When Senegalese Chef Pierre Thiam cooks, it’s not kitchenware he’s concerned with. He doesn’t need the finest knives or most advanced stoves; his most important tools are his hands. His hands establish a direct connection to ingredients, to the history of the cuisine, and to the community he cooks for.
Thiam came to the Museum of Fine Arts in St. Petersburg last week to share the cuisine of his home nation of Senegal. He demonstrated how he prepares a meal and elaborated a bit on West African culture.
To him, the act of eating with your hands, a common tradition in Senegal, is a sort of communion-like act.
“I want people to use their hands because all your senses have to be involved when you are eating,” Thiam said. “You’re missing something major if the feeling is not part of it.”
He learned the importance of community through food while watching his mother and aunts prepare dishes for family and neighbors back home. Meals were always communal, with everyone sitting around a large bowl together.
“Eating together is love, it’s trust,” says Chef Thiam. That’s exactly what sparked his interest.
Thiam arrived in New York from Senegal in the late 1980s. Despite having degrees in physics and chemistry, he worked as a busboy in a Manhattan restaurant. Being around a kitchen flooded him with nostalgia for food from home.
In Senegal, women do the cooking, but in New York he saw male-run kitchens and realized his true passion was food. Without any formal training, Thiam studied great chefs and combined that with his knowledge of Senegalese cooking.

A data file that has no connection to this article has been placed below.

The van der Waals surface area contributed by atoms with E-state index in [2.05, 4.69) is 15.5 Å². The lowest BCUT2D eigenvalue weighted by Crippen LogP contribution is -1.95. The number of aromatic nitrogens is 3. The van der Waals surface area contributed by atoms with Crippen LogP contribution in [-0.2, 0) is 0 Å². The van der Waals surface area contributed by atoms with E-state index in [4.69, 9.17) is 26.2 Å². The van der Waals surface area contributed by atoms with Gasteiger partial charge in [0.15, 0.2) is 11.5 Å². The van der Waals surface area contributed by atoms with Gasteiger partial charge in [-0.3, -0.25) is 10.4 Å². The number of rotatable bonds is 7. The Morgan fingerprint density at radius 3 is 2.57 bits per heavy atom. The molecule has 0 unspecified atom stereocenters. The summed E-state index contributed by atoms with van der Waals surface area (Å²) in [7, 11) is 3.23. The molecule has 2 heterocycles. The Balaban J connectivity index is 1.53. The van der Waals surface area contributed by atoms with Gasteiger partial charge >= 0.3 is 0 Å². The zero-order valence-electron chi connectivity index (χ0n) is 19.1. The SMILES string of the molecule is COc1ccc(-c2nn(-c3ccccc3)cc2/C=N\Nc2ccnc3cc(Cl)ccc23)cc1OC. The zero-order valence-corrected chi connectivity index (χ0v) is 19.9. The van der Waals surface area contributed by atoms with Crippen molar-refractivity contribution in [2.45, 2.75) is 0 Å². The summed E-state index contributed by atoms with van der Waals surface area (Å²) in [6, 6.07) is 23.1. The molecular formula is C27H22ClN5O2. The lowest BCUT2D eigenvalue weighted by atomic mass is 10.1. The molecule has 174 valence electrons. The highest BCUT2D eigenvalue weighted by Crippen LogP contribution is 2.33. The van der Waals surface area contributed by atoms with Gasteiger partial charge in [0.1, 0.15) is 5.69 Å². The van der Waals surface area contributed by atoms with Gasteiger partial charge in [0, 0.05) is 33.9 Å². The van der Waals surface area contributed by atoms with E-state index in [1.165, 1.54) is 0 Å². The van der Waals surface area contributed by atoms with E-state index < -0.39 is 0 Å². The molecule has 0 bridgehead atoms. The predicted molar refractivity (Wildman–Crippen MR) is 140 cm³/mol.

“I became a bookworm and read all the classics on cuisine,” said Chef Thiam. “It became more than a passion, it became a way of life.”
He also used his background with chemistry in organizing ingredients. Eventually, he became executive chef and owner of popular restaurants in New York such as Yolele (his first restaurant), Le Grand Dakar, and now Pierre Thiam Catering.
“He’s not arrogant or cocky like some chefs can be,” said chef Viet Vo, chef instructor to the team of culinary students from the Art Institute of Tampa who assisted in the meals creation. “He’s an incredibly humble guy. He brought class and a new cuisine that was a great opportunity for the students.”
The cooking event served as a tie-in with the current Mixing Metaphors exhibit, which explores visual metaphors in African-American art.
“Cuisine is culture,” Thiam said. “The whole experience is more complete when you involve music and art.”
As he cooked his way through two of the night’s four courses, grouper and yucca croquettes and roasted mango and coconut rice pudding, he emphasized the importance of community in cooking, a view that resonated with his team of budding chefs as well as the guests.
“Community is the most important,” said Vo. “It builds a better environment and a better place to live.”
That sentiment carried over to Thiam’s selection of ingredients as well. He opted to substitute the salmon in one recipe for grouper for its locality and freshness.
Based on traditional Senegalese recipes featured in his book Yolele! (Lake Isle Press, 2008), Thiam’s food exploded with flavor and life. He passed a plate to an eager diner and reminded everyone why he does this: teranga, a Senegalese word that translates to “hospitality.”
It means sharing through history, community, and humility. And of course, eating with your hands.